Sub-Commission on Prevention of
Discrimination and Protection
Agenda items 17, 18, 20
International Educational Development/Humanitarian Law Project has been concerned since the passage of Proposition 187 in California, USA, with a distinct rise in politically-motivated racism and violence against migrant workers. This racism and violence occurs not only against the vast majority of migrant workers who are lawfully in the United States, but also occurs against American citizens and legal residents of Latino origin. Proposition 187 purports to deny education, medical care, social services and other vital services to illegal immigrant. We have a special project with the Coalition for Humane Immigrant Rights of Los Angeles (CHIRLA) to document of abuse of migrant workers and immigrants. We regret to inform you that president of the Coalition recently received a death threat, a copy of which we annex to this statement. As can be seen, this threat includes a photo of the director with a gun target on her face and the words "open fire" written by the photograph. CHIRLA has also investigated 27 recent hate crimes against migrant workers, other lawful residents and citizens of the United States that took place in Los Angeles.
The governor of the State of California has been a strong supporter of Proposition 187 and has also joined with other right-wing politicians to create a climate of extreme tension in a number of California communities. As stated Special Rapporteur Maurice Glele-Ahanhanzo, Prop. 187 contains "discriminatory and unconstitutional provisions." Even though we are confident that the California and United States Supreme Courts must find this odious law unconstitutional, the damage done to citizens and legal residents is incalculable as is the sad rise of institutionally-approved racism. The back-lash created by this racial animosity also effects people seeking asylum or a safe haven from war-torn areas or from areas with gross violations of human rights. To quote one of our Los Angeles newspapers, California is now the State of Fear.
During war time, the Geneva Conventions as well as human rights instruments apply. Interference with freedom of movement in war- time can be viewed as a grave breach of the Geneva Conventions -- especially if protected persons are detained and then deported or transferred in contravention of Articles 45 or 49 and 147 of the Fourth Geneva Convention.
Such violations occurred in 1974, when 8 United States citizens and 1611 Cypriots were taken by Turkish forces never to be seen again. These persons were traveling legally, with proper visas and evidence of citizenship. They, as all other people, are entitled to freedom of movement. Yet since 1974, their whereabouts are unknown. Our organization urges the Sub- Commission to call on the Turkish authorities in Cyprus to investigate and report on these cases.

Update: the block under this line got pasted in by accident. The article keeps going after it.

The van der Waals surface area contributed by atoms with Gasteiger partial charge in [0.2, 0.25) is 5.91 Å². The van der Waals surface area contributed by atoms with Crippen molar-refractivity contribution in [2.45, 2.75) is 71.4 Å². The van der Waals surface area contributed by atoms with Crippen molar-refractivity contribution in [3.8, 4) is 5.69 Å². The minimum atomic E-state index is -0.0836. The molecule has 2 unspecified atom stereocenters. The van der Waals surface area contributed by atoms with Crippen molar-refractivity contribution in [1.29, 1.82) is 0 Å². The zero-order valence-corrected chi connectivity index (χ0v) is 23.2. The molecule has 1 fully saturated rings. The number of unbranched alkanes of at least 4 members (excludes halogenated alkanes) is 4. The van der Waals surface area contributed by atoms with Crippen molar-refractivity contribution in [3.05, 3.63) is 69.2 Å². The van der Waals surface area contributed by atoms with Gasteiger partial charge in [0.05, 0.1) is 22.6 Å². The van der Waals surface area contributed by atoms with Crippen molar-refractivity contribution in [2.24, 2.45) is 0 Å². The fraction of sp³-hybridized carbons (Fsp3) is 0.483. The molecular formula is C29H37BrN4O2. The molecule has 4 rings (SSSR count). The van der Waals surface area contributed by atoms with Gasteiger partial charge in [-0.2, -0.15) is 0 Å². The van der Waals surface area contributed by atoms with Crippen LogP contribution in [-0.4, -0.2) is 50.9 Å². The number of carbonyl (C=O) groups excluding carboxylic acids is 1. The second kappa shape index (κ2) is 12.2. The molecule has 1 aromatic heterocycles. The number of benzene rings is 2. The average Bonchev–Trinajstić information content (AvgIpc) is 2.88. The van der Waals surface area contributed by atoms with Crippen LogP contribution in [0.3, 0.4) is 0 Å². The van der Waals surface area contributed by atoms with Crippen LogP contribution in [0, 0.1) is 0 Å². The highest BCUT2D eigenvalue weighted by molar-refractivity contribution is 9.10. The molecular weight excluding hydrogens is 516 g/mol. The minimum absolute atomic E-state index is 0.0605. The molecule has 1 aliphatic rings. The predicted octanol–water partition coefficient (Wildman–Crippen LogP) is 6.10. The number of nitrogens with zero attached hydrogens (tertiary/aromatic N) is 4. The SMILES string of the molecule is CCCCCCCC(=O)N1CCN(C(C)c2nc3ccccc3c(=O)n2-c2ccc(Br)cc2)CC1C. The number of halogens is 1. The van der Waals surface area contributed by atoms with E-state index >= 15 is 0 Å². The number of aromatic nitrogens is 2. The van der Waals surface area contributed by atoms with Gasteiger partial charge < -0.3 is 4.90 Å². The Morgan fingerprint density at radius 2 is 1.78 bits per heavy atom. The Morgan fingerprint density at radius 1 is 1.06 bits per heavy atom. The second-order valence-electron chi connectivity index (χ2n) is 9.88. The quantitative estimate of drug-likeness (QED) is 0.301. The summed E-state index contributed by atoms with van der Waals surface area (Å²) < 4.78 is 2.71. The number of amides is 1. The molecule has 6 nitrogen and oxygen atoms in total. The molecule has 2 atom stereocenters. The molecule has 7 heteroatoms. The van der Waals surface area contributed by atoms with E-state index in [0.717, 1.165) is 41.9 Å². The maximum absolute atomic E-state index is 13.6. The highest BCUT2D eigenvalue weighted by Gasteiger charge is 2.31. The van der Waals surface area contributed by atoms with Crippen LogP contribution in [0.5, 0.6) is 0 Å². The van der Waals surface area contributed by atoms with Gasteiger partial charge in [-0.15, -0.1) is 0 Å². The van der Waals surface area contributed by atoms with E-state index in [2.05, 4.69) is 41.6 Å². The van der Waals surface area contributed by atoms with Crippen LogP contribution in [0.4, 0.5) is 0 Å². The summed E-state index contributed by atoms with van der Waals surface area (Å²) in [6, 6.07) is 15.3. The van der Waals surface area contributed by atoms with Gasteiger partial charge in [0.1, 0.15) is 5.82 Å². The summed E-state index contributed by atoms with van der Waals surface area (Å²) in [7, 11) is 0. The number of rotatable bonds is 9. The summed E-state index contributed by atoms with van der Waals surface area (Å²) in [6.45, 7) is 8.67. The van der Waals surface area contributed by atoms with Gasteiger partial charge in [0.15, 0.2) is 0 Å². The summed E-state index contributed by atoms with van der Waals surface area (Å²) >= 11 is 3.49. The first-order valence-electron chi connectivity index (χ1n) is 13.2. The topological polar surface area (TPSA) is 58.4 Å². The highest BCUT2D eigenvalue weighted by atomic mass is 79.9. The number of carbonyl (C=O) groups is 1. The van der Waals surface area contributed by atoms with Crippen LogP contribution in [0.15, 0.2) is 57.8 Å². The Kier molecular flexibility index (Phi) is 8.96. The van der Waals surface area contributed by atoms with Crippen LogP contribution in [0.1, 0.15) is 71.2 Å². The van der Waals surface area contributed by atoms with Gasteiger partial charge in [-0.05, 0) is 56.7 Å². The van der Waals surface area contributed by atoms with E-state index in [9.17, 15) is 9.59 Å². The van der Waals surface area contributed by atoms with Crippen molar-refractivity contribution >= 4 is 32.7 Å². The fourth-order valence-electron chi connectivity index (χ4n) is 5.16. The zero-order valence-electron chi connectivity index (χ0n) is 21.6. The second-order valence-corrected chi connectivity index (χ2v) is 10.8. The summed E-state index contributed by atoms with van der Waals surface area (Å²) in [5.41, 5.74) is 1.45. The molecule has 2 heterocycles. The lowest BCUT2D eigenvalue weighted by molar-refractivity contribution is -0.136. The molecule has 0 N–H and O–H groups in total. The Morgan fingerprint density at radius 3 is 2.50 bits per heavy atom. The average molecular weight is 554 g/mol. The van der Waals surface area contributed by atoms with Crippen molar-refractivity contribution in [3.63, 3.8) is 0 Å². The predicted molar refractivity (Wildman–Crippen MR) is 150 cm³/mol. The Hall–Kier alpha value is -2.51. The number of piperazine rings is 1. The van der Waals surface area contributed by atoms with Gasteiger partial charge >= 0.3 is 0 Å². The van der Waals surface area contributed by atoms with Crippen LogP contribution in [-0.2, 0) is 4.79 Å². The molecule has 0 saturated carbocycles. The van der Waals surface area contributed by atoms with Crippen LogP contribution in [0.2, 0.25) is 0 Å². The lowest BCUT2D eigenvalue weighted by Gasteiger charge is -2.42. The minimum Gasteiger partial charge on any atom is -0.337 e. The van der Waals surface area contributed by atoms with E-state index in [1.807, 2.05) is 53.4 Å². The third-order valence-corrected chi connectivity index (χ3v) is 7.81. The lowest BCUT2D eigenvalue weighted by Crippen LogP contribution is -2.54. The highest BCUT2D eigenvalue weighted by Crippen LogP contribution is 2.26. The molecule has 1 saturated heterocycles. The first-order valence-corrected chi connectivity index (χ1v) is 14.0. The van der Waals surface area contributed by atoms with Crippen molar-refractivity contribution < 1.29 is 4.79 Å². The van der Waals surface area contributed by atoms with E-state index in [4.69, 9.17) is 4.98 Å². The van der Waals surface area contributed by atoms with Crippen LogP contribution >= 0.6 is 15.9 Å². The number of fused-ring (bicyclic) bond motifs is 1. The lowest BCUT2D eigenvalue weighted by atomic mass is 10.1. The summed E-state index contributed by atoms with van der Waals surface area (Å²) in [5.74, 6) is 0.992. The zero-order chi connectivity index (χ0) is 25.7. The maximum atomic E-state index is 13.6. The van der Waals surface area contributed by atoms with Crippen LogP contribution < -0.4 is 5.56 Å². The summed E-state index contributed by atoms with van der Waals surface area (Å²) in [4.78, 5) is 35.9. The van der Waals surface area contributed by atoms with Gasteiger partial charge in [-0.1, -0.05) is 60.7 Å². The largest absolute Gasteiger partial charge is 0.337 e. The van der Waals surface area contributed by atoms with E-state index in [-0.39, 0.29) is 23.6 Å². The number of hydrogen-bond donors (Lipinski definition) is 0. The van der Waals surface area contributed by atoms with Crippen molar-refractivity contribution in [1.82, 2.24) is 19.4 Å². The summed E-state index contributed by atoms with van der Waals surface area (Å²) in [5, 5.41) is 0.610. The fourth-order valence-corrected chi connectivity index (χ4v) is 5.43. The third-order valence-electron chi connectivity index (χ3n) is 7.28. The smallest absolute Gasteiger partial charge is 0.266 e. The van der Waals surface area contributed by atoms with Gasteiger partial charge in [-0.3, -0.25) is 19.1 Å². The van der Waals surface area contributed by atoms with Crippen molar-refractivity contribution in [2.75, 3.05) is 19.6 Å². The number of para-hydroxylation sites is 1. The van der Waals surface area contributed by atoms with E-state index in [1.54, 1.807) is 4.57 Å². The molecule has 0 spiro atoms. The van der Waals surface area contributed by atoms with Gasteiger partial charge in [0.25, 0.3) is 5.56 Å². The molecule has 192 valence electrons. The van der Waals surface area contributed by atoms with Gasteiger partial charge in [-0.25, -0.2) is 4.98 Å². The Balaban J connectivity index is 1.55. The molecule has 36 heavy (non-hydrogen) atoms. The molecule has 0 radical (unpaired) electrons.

In Indian-occupied Kashmir, an ominous pattern of violations of the right to freedom of movement is taking place. As these are occurring in the course of an armed conflict in the exercise of the right to self-determination international scrutiny is imperative -- as in the situation in Cyprus, violations of the right to freedom of movement by the Indian forces can be characterized as breaches of the Fourth Geneva Convention in addition to breaches of international human rights law standards.
Here are a few examples of violations of the right to freedom of movement occurring now in Indian-occupied Kashmir:
(a) Jammu and Kashmir is one political and geographical entity divided artificially be a cease-fire line as a result of UN action due to the armed invasion by India beginning October 27, 1947. Now hundreds of thousands of Indian troops prevent ingress and egress of people. And, as a result of the reign of terror of the Indian army, more than 50,000 people have recently fled into Azad Kashmir, some under heavy fire. Displacement of people has also occurred as a result of fires deliberately set by Indian forces. Handwara, Sopore, Hiller Bahi, Anantnag, Kawdara, Lalchock, Batamaloo (in Srinagar) and, of course, Charar-e-Sharief have been reduced to shambles.